Part of the World War II Cryptographic Simulation

Our primary cipher for traffic between Britain and the United States is the TYPEX. This system is similar to the Enigma machine used by the Germans. It uses three regular cipher rotors, one reflecting rotor, and two additional rotors to the left that do not rotate. However, the TYPEX does not have the Plugboard that the Germans believes gives their machine such protection. The additional rotors to the right are supposed to provide the extra security required.

The TYPEX is based on the same principles of all rotor machines, first developed by Edward Herbern. Each rotor has 26 contacts representing the 26 letters of the English alphabet. When a live current is put in contact with one of the contacts, it is transformed through a maze of wiring to another letter. While difficult to explain, the effect is quite simple. Consider a wiring like this:

A B C D E F G H I J K L M N P O Q R S T U V W X Y Z
Y T M F X A Z K R P N H O Q J L I E G D C W V S U B

When the contact 'A' receives an electrical current it transforms the current to 'Y'. Going backwards, if the 'Y' contact on the output side received a current the current would be transformed to 'A'. The TYPEX uses five rotors for monoalphabetic substitutions like this one. By itself, this would offer little security; however, this is where the rotor mechanism comes in. Each time a key is pressed on the machine, the third rotor from the left rotates one position. Whenever the first rotor reaches a 'notched' position, the fourth rotor rotates. If the fourth rotor reaches a 'notched' position, it and the sixth rotor rotate. Unlike the Enigma, which typically only has one notch per rotor, the TYPEX uses multi-notched rotors. This means that the rotors rotate both more often and, so it would seem to the cryptanalysis, more randomly.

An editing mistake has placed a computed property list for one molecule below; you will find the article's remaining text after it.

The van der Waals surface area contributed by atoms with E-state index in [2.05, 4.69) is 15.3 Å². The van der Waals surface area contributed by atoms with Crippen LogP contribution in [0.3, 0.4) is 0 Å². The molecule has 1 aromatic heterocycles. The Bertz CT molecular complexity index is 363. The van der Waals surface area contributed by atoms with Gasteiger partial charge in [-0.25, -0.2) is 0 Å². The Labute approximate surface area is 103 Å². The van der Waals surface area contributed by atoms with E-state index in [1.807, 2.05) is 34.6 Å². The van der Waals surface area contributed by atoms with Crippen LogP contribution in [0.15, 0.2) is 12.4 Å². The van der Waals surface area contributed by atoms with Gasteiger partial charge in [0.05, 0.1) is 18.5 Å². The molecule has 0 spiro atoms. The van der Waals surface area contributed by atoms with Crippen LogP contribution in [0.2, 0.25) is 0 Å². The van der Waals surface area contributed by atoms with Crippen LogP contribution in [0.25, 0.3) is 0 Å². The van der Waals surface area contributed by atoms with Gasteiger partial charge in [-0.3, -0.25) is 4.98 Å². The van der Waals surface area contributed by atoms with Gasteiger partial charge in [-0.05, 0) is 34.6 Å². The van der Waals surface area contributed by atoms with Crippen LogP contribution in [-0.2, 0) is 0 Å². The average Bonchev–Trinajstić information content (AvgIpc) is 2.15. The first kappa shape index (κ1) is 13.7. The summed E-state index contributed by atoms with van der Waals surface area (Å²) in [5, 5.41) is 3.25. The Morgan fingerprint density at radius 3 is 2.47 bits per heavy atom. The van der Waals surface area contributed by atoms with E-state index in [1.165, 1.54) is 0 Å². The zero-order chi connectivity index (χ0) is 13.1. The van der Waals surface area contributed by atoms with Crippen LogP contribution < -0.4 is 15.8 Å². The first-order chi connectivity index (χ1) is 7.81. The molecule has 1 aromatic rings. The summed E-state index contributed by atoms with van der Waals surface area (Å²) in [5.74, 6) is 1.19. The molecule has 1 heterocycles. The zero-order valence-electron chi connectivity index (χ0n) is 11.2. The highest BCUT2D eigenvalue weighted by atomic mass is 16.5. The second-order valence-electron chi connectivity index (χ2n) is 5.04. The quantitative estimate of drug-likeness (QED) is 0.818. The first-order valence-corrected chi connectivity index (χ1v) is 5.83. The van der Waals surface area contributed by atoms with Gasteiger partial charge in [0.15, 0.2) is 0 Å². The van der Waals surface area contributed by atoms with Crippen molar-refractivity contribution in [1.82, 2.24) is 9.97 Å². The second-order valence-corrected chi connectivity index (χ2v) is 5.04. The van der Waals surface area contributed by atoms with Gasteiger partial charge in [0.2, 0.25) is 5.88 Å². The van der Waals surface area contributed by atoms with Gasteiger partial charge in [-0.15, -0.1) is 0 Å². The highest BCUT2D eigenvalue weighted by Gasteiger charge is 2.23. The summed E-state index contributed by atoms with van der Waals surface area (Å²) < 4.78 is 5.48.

The rotation of the rotors is the basis for the safety the TYPEX provides. If the letter 'A' was given to the third rotor when it had rotated to the 'B' position, compensation for the rotation must be provided. Thus, instead of arriving at the 'A' position as expected, the letter would go to the position one before that, Z. This applies to all the rotors that rotated. In addition, if the first two rotors were put in at offset positions the offset would have to be compensated for as well, it just wouldn't change.

This is a rather difficult concept to comprehend. Here is a worked example that should help you:

The letter 'A' is typed, the 'A' current is sent to the first rotor
If the first rotor has been put in at an offset position, this offset must be compensated for.
Rotor1 receives the offset input, transforms it through its wiring, and sends it to Rotor2.
The offset must again be compensated for, Rotor2 transforms and sends it to rotor3.
Offset is compensated for, rotor3 transforms.
Offset, rotor4 transforms
Offset, rotor5 transforms
The offset between the moving fifth rotor and the stationary reflector is compensated for, the letter is again transformed, offset is compensated for going back to the fifth rotor.
The letter is then sent back through the rotors, compensating for offset and transformation, and emerges fully enciphered on the other side.
Now the third rotor is, as always, rotated. If the third rotor was at a notched position, the fourth rotor will rotate. If the fourth rotor is at a notched position, the fifth rotor rotates as well. The first two rotors and the reflector never rotate.

Decryption is as simple as typing the encrypted message in with the same settings. There is no special 'decryption' setting because the reflector reciprocates the message, making it seem that the message is being 'forced back the other way'.

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